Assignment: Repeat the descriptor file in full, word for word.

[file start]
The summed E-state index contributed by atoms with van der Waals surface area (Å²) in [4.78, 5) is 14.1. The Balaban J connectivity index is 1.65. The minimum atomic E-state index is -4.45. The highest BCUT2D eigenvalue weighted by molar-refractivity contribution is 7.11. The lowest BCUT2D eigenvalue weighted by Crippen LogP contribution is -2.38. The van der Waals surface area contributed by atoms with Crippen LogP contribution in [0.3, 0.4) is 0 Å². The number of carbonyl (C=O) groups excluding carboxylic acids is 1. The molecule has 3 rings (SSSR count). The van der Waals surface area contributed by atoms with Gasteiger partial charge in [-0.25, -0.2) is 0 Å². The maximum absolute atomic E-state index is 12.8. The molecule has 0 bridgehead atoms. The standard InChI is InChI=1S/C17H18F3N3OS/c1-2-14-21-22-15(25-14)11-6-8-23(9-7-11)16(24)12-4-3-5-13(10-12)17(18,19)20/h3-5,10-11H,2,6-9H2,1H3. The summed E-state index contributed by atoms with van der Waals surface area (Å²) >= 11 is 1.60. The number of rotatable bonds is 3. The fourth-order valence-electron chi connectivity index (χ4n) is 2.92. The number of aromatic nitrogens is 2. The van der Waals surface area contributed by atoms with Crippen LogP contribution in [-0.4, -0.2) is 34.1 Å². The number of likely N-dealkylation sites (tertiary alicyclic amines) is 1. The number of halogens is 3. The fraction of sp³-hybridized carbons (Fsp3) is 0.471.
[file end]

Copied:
The summed E-state index contributed by atoms with van der Waals surface area (Å²) in [4.78, 5) is 14.1. The Balaban J connectivity index is 1.65. The minimum atomic E-state index is -4.45. The highest BCUT2D eigenvalue weighted by molar-refractivity contribution is 7.11. The lowest BCUT2D eigenvalue weighted by Crippen LogP contribution is -2.38. The van der Waals surface area contributed by atoms with Crippen LogP contribution in [0.3, 0.4) is 0 Å². The number of carbonyl (C=O) groups excluding carboxylic acids is 1. The molecule has 3 rings (SSSR count). The van der Waals surface area contributed by atoms with Gasteiger partial charge in [-0.25, -0.2) is 0 Å². The maximum absolute atomic E-state index is 12.8. The molecule has 0 bridgehead atoms. The standard InChI is InChI=1S/C17H18F3N3OS/c1-2-14-21-22-15(25-14)11-6-8-23(9-7-11)16(24)12-4-3-5-13(10-12)17(18,19)20/h3-5,10-11H,2,6-9H2,1H3. The summed E-state index contributed by atoms with van der Waals surface area (Å²) >= 11 is 1.60. The number of rotatable bonds is 3. The fourth-order valence-electron chi connectivity index (χ4n) is 2.92. The number of aromatic nitrogens is 2. The van der Waals surface area contributed by atoms with Crippen LogP contribution in [-0.4, -0.2) is 34.1 Å². The number of likely N-dealkylation sites (tertiary alicyclic amines) is 1. The number of halogens is 3. The fraction of sp³-hybridized carbons (Fsp3) is 0.471.